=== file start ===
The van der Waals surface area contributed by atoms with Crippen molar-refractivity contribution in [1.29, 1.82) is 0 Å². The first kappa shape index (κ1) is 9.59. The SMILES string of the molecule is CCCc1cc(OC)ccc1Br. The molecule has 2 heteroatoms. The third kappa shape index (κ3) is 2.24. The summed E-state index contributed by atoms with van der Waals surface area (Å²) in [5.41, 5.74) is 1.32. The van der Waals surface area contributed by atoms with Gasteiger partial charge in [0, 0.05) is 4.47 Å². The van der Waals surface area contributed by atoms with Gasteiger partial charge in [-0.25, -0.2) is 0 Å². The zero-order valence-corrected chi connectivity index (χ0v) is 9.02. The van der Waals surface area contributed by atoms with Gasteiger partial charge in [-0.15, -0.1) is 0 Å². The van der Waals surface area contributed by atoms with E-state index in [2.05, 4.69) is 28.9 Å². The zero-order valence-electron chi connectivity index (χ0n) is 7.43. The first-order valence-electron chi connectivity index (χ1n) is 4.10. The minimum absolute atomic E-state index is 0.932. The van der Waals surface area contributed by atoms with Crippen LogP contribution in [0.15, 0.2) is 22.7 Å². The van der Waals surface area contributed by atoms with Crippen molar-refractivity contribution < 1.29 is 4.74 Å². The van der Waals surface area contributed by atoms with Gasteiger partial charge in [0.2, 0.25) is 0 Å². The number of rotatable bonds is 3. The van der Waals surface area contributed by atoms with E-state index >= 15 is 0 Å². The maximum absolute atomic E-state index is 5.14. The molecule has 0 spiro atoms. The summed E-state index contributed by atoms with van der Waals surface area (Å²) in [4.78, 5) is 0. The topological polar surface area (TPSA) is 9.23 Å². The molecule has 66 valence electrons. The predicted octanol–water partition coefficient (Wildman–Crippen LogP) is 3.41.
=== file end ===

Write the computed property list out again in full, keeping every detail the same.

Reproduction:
The van der Waals surface area contributed by atoms with Crippen molar-refractivity contribution in [1.29, 1.82) is 0 Å². The first kappa shape index (κ1) is 9.59. The SMILES string of the molecule is CCCc1cc(OC)ccc1Br. The molecule has 2 heteroatoms. The third kappa shape index (κ3) is 2.24. The summed E-state index contributed by atoms with van der Waals surface area (Å²) in [5.41, 5.74) is 1.32. The van der Waals surface area contributed by atoms with Gasteiger partial charge in [0, 0.05) is 4.47 Å². The van der Waals surface area contributed by atoms with Gasteiger partial charge in [-0.25, -0.2) is 0 Å². The zero-order valence-corrected chi connectivity index (χ0v) is 9.02. The van der Waals surface area contributed by atoms with Gasteiger partial charge in [-0.15, -0.1) is 0 Å². The van der Waals surface area contributed by atoms with E-state index in [2.05, 4.69) is 28.9 Å². The zero-order valence-electron chi connectivity index (χ0n) is 7.43. The first-order valence-electron chi connectivity index (χ1n) is 4.10. The minimum absolute atomic E-state index is 0.932. The van der Waals surface area contributed by atoms with Crippen LogP contribution in [0.15, 0.2) is 22.7 Å². The van der Waals surface area contributed by atoms with Crippen molar-refractivity contribution < 1.29 is 4.74 Å². The van der Waals surface area contributed by atoms with Gasteiger partial charge in [0.2, 0.25) is 0 Å². The number of rotatable bonds is 3. The van der Waals surface area contributed by atoms with E-state index >= 15 is 0 Å². The maximum absolute atomic E-state index is 5.14. The molecule has 0 spiro atoms. The summed E-state index contributed by atoms with van der Waals surface area (Å²) in [4.78, 5) is 0. The topological polar surface area (TPSA) is 9.23 Å². The molecule has 66 valence electrons. The predicted octanol–water partition coefficient (Wildman–Crippen LogP) is 3.41.